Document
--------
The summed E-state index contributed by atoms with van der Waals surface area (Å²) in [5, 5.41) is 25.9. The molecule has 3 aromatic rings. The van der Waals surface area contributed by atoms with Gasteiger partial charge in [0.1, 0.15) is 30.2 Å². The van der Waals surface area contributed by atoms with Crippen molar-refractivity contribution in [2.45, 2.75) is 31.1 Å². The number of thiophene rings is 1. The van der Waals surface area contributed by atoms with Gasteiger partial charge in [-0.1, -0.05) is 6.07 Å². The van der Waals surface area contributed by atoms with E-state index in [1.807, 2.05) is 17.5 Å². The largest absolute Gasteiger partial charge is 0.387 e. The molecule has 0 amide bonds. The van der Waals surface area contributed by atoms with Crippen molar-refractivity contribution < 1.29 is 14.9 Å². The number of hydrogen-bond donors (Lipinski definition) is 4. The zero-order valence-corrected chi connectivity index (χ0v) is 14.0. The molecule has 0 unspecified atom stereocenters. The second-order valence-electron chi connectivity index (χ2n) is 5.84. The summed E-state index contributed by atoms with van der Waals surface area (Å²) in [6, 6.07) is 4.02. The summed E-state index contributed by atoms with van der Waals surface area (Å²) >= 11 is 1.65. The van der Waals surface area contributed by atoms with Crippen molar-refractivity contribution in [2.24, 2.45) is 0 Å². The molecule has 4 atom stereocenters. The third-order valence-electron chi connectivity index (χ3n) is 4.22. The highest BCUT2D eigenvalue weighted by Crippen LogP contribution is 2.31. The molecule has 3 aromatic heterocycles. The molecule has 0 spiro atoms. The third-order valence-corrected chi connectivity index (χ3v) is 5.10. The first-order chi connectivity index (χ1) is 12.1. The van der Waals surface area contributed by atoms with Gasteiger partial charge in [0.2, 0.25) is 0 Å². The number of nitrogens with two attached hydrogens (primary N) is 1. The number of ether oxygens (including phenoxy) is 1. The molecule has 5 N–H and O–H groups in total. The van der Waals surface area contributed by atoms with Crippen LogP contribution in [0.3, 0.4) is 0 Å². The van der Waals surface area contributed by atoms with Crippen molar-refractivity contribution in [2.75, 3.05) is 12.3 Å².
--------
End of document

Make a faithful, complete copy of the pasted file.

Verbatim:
The summed E-state index contributed by atoms with van der Waals surface area (Å²) in [5, 5.41) is 25.9. The molecule has 3 aromatic rings. The van der Waals surface area contributed by atoms with Gasteiger partial charge in [0.1, 0.15) is 30.2 Å². The van der Waals surface area contributed by atoms with Crippen molar-refractivity contribution in [2.45, 2.75) is 31.1 Å². The number of thiophene rings is 1. The van der Waals surface area contributed by atoms with Gasteiger partial charge in [-0.1, -0.05) is 6.07 Å². The van der Waals surface area contributed by atoms with E-state index in [1.807, 2.05) is 17.5 Å². The largest absolute Gasteiger partial charge is 0.387 e. The molecule has 0 amide bonds. The van der Waals surface area contributed by atoms with Crippen molar-refractivity contribution < 1.29 is 14.9 Å². The number of hydrogen-bond donors (Lipinski definition) is 4. The zero-order valence-corrected chi connectivity index (χ0v) is 14.0. The molecule has 0 unspecified atom stereocenters. The second-order valence-electron chi connectivity index (χ2n) is 5.84. The summed E-state index contributed by atoms with van der Waals surface area (Å²) in [6, 6.07) is 4.02. The summed E-state index contributed by atoms with van der Waals surface area (Å²) >= 11 is 1.65. The van der Waals surface area contributed by atoms with Crippen molar-refractivity contribution in [2.24, 2.45) is 0 Å². The molecule has 4 atom stereocenters. The third-order valence-electron chi connectivity index (χ3n) is 4.22. The highest BCUT2D eigenvalue weighted by Crippen LogP contribution is 2.31. The molecule has 3 aromatic heterocycles. The molecule has 0 spiro atoms. The third-order valence-corrected chi connectivity index (χ3v) is 5.10. The first-order chi connectivity index (χ1) is 12.1. The van der Waals surface area contributed by atoms with Gasteiger partial charge in [0.2, 0.25) is 0 Å². The number of nitrogens with two attached hydrogens (primary N) is 1. The number of ether oxygens (including phenoxy) is 1. The molecule has 5 N–H and O–H groups in total. The van der Waals surface area contributed by atoms with Crippen LogP contribution in [0.3, 0.4) is 0 Å². The van der Waals surface area contributed by atoms with Crippen molar-refractivity contribution in [2.75, 3.05) is 12.3 Å².